Entertainment

Odd how uneven Ford's career has been

A reader asked why 65-year-old Harrison Ford would make a fifth appearance as Indiana Jones, 15 years after the last one. (That would be the 50-year-old Indy on one episode of TV's “The Young Indiana Jones Chronicles.”)

Why WOULDN'T he? He's had exactly one hit, the muddled murder mystery “What Lies Beneath,” in the last 11 years. “Crystal Skull” will rocket him to the top of the box office for what might be the last time in his 42-year film career.

Part of the problem is that he insists on tough-guy action roles most of the time, second-level Humphrey Bogart stuff with disposable scripts. If he had been used properly by directors – or let himself be used – he'd have an Oscar by now.

A look back over his career reveals good movies and bad in roughly equal measure. Here are the five best and five worst performances I've seen him give, outside of the “Star Wars” and “Indiana Jones” movies. Note the chronology, alas:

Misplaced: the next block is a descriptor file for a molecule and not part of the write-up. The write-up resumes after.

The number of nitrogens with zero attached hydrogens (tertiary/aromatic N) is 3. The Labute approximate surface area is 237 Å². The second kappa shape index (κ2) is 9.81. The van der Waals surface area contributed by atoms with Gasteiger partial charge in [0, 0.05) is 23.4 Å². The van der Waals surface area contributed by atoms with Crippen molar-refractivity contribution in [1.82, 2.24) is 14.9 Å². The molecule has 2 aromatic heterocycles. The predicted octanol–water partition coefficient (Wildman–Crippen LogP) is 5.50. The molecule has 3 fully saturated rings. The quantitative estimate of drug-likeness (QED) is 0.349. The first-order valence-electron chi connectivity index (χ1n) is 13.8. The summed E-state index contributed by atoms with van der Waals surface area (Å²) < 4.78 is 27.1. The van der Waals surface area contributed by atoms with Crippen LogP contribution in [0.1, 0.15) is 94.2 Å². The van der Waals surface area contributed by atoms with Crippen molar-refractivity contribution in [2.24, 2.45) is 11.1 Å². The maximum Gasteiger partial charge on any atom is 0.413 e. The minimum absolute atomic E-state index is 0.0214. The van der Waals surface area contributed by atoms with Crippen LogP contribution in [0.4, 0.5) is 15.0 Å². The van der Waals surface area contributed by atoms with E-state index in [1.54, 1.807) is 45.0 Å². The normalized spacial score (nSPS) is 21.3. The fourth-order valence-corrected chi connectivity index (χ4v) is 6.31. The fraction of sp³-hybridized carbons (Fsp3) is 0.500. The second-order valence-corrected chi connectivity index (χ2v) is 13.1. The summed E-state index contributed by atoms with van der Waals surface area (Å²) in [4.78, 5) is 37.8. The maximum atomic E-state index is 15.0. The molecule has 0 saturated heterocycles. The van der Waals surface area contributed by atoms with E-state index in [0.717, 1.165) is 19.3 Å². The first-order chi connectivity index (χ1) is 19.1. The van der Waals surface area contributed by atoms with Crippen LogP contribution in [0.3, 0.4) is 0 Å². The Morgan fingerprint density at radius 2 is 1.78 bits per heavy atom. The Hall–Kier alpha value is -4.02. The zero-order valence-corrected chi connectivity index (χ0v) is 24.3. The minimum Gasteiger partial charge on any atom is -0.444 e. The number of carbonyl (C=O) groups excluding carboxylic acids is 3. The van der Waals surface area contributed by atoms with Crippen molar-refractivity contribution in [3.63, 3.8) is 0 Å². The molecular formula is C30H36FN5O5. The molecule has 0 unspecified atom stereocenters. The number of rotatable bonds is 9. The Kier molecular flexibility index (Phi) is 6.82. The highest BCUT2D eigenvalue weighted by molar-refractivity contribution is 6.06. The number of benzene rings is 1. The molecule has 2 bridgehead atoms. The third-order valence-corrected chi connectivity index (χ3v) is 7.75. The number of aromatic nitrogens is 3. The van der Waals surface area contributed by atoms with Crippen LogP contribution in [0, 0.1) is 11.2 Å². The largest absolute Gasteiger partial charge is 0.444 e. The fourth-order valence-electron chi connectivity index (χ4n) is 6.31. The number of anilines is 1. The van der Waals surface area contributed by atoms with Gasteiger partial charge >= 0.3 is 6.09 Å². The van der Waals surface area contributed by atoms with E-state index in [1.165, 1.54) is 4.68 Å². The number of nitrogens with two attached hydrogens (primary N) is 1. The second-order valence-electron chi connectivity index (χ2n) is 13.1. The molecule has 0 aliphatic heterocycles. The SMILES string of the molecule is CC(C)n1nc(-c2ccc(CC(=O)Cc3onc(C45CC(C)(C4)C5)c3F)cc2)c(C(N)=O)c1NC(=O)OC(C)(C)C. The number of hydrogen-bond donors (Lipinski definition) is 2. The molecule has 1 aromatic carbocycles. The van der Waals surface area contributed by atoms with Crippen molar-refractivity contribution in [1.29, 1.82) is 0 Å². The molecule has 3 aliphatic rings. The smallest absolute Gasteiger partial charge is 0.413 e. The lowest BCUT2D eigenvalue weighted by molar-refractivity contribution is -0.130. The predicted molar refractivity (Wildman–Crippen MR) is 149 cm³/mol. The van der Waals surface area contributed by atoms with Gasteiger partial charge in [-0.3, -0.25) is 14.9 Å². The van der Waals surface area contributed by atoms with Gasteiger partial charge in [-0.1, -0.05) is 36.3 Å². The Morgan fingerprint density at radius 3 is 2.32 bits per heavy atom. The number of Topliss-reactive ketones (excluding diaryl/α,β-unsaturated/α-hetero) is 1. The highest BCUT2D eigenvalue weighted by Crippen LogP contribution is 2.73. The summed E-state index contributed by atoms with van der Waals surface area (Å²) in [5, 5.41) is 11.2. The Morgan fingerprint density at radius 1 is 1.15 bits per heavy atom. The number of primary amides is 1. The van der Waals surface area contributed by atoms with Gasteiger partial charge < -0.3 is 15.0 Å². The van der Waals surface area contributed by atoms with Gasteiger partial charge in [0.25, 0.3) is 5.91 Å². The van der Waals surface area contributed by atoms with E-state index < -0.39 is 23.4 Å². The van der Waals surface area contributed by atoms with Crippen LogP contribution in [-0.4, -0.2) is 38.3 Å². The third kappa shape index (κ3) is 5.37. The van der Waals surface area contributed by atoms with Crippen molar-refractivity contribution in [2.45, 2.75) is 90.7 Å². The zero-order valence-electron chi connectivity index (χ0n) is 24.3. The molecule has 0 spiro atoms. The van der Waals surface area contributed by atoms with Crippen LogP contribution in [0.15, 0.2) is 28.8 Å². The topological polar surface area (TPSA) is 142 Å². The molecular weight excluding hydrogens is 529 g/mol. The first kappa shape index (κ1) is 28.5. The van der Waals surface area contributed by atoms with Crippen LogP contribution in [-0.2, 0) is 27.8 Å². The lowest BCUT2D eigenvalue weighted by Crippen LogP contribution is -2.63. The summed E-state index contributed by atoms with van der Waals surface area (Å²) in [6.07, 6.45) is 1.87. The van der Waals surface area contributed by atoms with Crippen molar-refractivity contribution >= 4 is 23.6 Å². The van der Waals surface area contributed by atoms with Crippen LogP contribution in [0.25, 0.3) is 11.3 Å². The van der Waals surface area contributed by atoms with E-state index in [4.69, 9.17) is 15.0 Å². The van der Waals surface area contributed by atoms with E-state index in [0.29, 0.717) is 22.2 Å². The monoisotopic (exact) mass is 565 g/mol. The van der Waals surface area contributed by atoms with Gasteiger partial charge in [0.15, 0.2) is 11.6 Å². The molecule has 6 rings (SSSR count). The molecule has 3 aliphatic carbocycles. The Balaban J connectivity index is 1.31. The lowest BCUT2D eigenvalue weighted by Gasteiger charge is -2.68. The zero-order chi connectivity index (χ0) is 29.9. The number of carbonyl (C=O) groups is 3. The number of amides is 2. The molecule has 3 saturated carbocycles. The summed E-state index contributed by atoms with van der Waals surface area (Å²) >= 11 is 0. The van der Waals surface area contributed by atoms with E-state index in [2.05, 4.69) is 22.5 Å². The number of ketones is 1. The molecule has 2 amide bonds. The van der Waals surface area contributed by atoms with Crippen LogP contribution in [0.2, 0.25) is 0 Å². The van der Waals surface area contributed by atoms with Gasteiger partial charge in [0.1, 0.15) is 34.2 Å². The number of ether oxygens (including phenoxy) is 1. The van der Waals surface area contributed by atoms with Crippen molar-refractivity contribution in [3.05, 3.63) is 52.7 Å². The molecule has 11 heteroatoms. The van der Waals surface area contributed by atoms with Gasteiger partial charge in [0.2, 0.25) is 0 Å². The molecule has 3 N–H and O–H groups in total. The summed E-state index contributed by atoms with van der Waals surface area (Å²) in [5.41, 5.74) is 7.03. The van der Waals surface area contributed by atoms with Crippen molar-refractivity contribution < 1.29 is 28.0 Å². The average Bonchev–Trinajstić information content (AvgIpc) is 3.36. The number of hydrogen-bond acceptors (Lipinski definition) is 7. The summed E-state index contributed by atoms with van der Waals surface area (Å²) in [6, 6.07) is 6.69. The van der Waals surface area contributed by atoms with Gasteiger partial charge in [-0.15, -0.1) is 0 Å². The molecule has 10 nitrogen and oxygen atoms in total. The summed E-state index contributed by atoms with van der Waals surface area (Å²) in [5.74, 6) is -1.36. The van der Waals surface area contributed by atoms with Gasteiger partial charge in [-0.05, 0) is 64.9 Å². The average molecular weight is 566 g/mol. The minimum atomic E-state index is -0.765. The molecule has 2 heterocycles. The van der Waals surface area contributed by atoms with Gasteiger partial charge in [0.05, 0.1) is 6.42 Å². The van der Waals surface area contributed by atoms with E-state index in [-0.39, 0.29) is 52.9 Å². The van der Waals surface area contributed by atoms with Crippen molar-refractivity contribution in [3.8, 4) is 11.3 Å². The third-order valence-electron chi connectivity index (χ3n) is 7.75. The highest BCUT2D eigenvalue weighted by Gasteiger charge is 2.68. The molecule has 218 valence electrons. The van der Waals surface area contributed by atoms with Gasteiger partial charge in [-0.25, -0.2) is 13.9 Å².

The best

“Blade Runner” (1982) – Man hunts down futuristic replicants who threaten humanity, then discovers secrets about himself. A chilly masterwork.

“Witness” (1985) – Ford earned his only Oscar nomination as a Philadelphia cop who enters Amish country to find a killer and falls in love.

“The Mosquito Coast” (1986) – An eccentric inventor moves wife and children to Costa Rica and drives them mad. Allegedly his favorite.

“Presumed Innocent” (1990) – A deputy prosecutor investigates the murder of his former mistress, then realizes someone is framing him for the killing. Smart film, strong acting.

“The Fugitive” (1993) – Speaking of being framed for a woman's murder, this has Ford on the run from implacable Tommy Lee Jones. The train crash was shot in western N.C.

The worst

“The Devil's Own” (1997) – A police officer (Ford) realizes his houseguest is an IRA terrorist. The star and Brad Pitt walk halfheartedly through it.

“Six Days, Seven Nights” (1998) – Anne Heche, marooned with pilot Ford, yawps and screeches like a sick parrot. He merely looks pained.

“K-19: The Widowmaker” (2002) – Ford vit Rooshun occent as commander of malfunctioning nuclear submarine. An honorable failure.

“Hollywood Homicide” (2003) – LAPD detectives investigate rappers' deaths. Josh Hartnett narrowly edges Ford in the dullness sweepstakes.

“Firewall” (2006) – Ford has rarely seemed so tired as in this “Air Force One”-in-a-bank non-thriller. Like that was a good idea to start with anyway.

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